In 1959 the designers and engineers at Pontiac were tasked with building a competitor for the Ford Ranchero and Chevrolet El Camino – the only caveat was that they had to use as many General Motors production parts as possible to keep costs low.
A thorough hunt through the current GM production parts catalogue later, and the men had begun to formulate a plan to create their own version of the coupé utility pickup. It was nicknamed the El Catalina Prototype as a reference to the famous El Camino, a car that had provided at least 50% of the inspiration behind the design, this nickname stuck and it’s now the de facto name of the car.
Building the Pontiac El Catalina Prototype
Once the designers had a basic parts list they began the process of fitting them all together.
They started by mounting a Chevrolet El Camino cabin shell and pickup bed to a Catalina Safari station-wagon chassis as the foundation for their concept, then grafted the El Camino window uppers to the Catalina doors to fit the Chevy’s roof structure.
They blended in the Catalina’s finned quarter panels and a Safari tailgate, then mounted the Catalina’s front sheet metal and trim to complete the exterior. The tri-tone red, white and silver interior came straight from the Catalina, giving the finished concept an upscale quality backed by its powerful 389/300 HP V8 engine, 4-speed Hydra-Matic transmission and a complement of accessories including power steering and brakes, air conditioning, power seat and windows, and tinted glass. A Sportable pushbutton radio, under-hood utility light, and seat belts were also added.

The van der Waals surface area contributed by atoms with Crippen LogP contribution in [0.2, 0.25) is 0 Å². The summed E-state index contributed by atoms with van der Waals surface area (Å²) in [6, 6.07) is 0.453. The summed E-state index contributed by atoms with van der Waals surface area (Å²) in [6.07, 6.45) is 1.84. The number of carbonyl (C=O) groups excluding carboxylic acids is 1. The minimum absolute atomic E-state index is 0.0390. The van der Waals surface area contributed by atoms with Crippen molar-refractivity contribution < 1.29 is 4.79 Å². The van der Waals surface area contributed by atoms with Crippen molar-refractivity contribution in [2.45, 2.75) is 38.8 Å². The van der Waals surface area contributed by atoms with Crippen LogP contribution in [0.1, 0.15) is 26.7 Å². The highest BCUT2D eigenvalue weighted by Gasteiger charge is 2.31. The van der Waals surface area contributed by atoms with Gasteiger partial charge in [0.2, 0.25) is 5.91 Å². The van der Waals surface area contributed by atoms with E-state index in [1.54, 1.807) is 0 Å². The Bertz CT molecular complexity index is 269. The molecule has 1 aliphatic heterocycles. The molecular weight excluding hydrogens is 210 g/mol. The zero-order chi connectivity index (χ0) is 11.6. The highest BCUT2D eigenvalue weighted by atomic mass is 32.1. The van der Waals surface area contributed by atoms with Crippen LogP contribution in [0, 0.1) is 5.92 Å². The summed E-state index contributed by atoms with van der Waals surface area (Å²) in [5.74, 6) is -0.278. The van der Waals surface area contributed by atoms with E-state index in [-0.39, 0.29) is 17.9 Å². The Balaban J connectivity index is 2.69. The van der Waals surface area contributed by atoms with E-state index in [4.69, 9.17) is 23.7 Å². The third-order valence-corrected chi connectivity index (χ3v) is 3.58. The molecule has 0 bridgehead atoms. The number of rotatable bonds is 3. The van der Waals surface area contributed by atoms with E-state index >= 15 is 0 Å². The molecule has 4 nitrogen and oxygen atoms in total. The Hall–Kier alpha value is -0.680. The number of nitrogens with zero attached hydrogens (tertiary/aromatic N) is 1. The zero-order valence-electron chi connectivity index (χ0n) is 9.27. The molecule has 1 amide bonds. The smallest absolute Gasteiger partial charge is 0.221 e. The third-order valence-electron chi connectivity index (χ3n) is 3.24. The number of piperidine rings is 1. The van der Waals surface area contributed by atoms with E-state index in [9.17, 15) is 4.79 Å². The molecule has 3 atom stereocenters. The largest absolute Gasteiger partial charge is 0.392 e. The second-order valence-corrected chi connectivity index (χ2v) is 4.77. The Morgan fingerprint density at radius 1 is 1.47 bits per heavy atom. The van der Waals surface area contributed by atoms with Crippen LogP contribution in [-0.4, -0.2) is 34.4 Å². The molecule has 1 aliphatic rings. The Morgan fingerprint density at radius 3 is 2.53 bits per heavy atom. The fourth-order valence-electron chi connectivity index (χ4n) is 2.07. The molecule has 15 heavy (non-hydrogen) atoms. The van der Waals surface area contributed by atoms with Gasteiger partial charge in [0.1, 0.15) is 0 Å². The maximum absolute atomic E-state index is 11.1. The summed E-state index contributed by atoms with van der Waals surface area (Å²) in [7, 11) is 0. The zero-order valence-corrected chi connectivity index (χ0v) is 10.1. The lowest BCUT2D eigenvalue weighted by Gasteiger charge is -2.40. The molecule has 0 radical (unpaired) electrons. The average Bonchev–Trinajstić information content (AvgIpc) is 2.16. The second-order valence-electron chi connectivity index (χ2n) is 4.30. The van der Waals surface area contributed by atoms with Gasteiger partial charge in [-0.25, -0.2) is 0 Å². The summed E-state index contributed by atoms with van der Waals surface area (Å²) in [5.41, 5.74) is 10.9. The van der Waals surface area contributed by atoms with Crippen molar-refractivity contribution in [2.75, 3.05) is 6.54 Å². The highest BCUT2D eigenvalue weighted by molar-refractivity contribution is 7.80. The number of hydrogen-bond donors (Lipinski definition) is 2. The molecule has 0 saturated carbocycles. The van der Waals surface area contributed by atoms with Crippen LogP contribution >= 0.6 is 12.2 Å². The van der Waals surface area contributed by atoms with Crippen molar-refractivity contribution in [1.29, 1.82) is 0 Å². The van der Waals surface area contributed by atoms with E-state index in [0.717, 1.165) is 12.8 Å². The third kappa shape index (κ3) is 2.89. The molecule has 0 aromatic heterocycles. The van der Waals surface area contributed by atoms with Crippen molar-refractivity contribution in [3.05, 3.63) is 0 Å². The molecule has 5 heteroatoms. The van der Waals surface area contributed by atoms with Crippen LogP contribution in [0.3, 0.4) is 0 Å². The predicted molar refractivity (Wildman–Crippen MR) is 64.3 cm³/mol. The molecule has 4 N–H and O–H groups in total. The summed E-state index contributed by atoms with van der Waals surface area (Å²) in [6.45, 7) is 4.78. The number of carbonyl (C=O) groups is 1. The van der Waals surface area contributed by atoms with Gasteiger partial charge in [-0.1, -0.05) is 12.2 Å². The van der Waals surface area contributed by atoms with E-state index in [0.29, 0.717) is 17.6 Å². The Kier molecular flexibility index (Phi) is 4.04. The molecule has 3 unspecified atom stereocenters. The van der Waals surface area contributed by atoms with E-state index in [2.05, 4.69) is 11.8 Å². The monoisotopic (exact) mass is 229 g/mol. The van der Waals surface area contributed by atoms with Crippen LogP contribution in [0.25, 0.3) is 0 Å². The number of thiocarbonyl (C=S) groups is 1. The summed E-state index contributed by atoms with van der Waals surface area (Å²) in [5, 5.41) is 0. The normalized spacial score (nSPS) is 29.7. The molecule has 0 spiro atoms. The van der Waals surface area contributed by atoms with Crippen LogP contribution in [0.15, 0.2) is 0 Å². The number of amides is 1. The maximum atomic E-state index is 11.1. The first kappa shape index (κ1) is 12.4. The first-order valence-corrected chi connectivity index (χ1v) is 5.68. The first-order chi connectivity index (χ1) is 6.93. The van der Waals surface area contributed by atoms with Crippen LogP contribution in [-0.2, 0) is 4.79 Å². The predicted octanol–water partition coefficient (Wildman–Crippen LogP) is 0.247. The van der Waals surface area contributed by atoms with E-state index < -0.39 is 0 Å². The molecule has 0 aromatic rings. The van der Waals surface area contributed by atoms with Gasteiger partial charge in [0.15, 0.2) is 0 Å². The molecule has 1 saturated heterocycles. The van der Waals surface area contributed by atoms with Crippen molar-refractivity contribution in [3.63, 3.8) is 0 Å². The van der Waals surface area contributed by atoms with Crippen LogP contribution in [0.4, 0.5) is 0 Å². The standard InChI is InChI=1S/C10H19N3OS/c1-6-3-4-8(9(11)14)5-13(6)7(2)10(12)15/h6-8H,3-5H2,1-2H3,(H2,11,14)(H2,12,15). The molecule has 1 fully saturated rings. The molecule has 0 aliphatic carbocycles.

The Death and Rebirth of the Pontiac El Catalina Prototype
Once completed, the El Catalina was shown to the general manager of Pontiac Division – the famous Bunkie Knudsen. He had reviewed the 1959 sales figures of the Ranchero (14,169) and El Camino (22,246), they weren’t promising as the 1958 recession had impacted sales across the board.
Eventually, Knudsen decided to cancel the project. The second example that was still under construction was instead used as a parts delivery and factory vehicle, and the original El Catalina ended up in a basement at the Pontiac Retail Store Parts Department.
Fortunately it was spotted by Darrel Lotridge, a Michigan resident who decided he wanted to save it. It took him 10 years to buy it from Henry “Hank” Gotham, the manager of the Pontiac Retail Store who had acquired the car and given it to his son to use for transportation to and from college.
By 1969 the car had significant rust – it had never been intended for road use and as a result hadn’t been primed and painted the same way as regular production cars, by the time Lotridge bought it it had over 125,000 miles on the odometer (exact mileage unknown as the ticker had stopped working).
The restoration took many years, and it passed through the hands of multiple restorers, but the completed car is a significant “what if” from the 1950s, and it’s a car that could very well have been just as famous as the Ford Ranchero and the Chevrolet El Camino.
In the years since its restoration, the Pontiac El Catalina has won a slew of awards, including a POCI National 1st Jr. Gold at Bowling Green, Kentucky (July 2007) with a score of 400/400, a concours Award at POCI Nationals July 2011 with a score of 400/400, an AACA National 1st Junior at Santa Rosa, California (August 2011), an AACA National Senior at Oakbrook, Illinois (September 2011), an AACA Grand National 1st at Moline, Illinois (June 2013), AACA Grand National Senior at Lebanon, Tennessee (June 2014), and the Concours of the Americas Spirit of the Automobilist Otto Rosenbusch Memorial Award in July 2014.
The car is now up for public auction with Mecum at the Indy Auction in mid-May, if you’d like to read more about it or register to bid you can click here to visit the listing.
Images courtesy of Mecum
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